Background: Pain is a frequent and inevitable factor affecting the quality of life among older people. Several studies have highlighted the ineffectiveness of treating chronic pain among the aged population, and little is known about the prevalence of analgesics administration among community-dwelling older adults. The objective was to examine older adults’ prescription analgesic purchases in relation to SF-36 pain in a population-based setting. Methods: One thousand four hundred twenty community-dwelling citizens aged 62–86 years self-reported SF-36 bodily pain (pain intensity and pain-related interference) scores for the previous 4 weeks. The Social Insurance Institution of Finland register data on analgesic purchases for 6 months prior to and 6 months after the questionnaire data collection were considered. Special interest was focused on factors related to opioid purchases. Results: Of all participants, 84% had purchased prescription analgesics during 1 year. NSAIDs were most frequently purchased (77%), while 41% had purchased paracetamol, 32% opioids, 17% gabapentinoids, and 7% tricyclic antidepressants. Age made no marked difference in purchasing prevalence. The number of morbidities was independently associated with analgesic purchases in all subjects and metabolic syndrome also with opioid purchases in subjects who had not reported any pain. Discussion: Substantial NSAID and opioid purchases emerged. The importance of proper pain assessment and individual deliberation in terms of analgesic contraindications and pain quality, as well as non-pharmacological pain management, need to be highlighted in order to optimize older adults’ pain management.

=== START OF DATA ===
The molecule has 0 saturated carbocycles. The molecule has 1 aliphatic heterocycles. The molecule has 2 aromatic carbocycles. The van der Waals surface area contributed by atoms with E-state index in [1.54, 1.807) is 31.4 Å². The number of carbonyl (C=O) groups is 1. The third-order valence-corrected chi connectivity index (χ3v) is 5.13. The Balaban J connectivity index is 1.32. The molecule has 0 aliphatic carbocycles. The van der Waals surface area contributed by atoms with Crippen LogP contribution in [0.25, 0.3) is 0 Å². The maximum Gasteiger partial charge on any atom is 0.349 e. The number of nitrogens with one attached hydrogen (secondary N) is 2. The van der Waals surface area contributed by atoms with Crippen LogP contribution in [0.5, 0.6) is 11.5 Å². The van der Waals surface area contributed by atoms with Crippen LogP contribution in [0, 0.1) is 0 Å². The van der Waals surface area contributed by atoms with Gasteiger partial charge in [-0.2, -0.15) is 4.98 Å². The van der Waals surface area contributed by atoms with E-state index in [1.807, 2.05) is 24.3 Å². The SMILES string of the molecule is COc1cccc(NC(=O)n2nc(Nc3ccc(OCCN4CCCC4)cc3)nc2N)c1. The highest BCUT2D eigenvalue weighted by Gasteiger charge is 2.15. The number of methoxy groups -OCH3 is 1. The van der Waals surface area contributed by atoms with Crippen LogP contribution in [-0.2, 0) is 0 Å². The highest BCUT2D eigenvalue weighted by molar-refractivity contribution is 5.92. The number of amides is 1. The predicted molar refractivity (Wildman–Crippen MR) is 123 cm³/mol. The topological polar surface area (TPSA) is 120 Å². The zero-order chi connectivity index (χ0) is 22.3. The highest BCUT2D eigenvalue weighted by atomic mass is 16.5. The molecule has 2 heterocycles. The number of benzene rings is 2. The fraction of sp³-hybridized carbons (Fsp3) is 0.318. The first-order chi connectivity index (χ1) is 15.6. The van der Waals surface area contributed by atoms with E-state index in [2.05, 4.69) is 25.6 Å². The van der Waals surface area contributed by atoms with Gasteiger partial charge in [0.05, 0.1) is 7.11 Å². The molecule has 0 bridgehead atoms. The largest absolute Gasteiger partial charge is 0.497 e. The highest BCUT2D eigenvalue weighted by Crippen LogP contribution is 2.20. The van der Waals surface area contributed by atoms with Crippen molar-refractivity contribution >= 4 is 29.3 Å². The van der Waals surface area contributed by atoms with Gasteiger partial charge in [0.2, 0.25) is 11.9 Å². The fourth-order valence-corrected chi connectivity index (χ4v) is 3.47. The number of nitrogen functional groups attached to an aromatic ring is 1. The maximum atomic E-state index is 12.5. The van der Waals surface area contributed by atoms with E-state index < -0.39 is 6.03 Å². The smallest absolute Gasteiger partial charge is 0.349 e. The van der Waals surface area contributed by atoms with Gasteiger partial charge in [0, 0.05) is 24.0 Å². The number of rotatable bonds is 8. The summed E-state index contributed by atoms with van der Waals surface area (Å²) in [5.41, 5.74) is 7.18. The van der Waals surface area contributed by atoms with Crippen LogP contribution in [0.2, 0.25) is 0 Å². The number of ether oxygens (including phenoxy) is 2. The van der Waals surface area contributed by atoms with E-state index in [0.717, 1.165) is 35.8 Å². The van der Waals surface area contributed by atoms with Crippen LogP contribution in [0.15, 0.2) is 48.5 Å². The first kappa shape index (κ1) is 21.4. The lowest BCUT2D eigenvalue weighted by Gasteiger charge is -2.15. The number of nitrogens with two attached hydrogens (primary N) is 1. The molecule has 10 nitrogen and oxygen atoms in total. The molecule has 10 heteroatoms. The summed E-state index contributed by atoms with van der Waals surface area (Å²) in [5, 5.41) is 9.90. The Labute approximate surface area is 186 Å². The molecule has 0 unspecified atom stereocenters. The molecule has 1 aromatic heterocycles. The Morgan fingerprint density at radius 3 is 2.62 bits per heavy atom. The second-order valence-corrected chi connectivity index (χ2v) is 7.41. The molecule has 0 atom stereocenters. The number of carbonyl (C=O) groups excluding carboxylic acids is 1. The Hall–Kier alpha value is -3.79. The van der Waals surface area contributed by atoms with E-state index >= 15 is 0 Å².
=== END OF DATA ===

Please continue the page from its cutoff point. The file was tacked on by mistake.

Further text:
|Journal||BMC Public Health|
|Publication status||Published - 2021|
|Publication type||A1 Journal article-refereed|
Publication forum classification
- Publication forum level 1
ASJC Scopus subject areas
- Public Health, Environmental and Occupational Health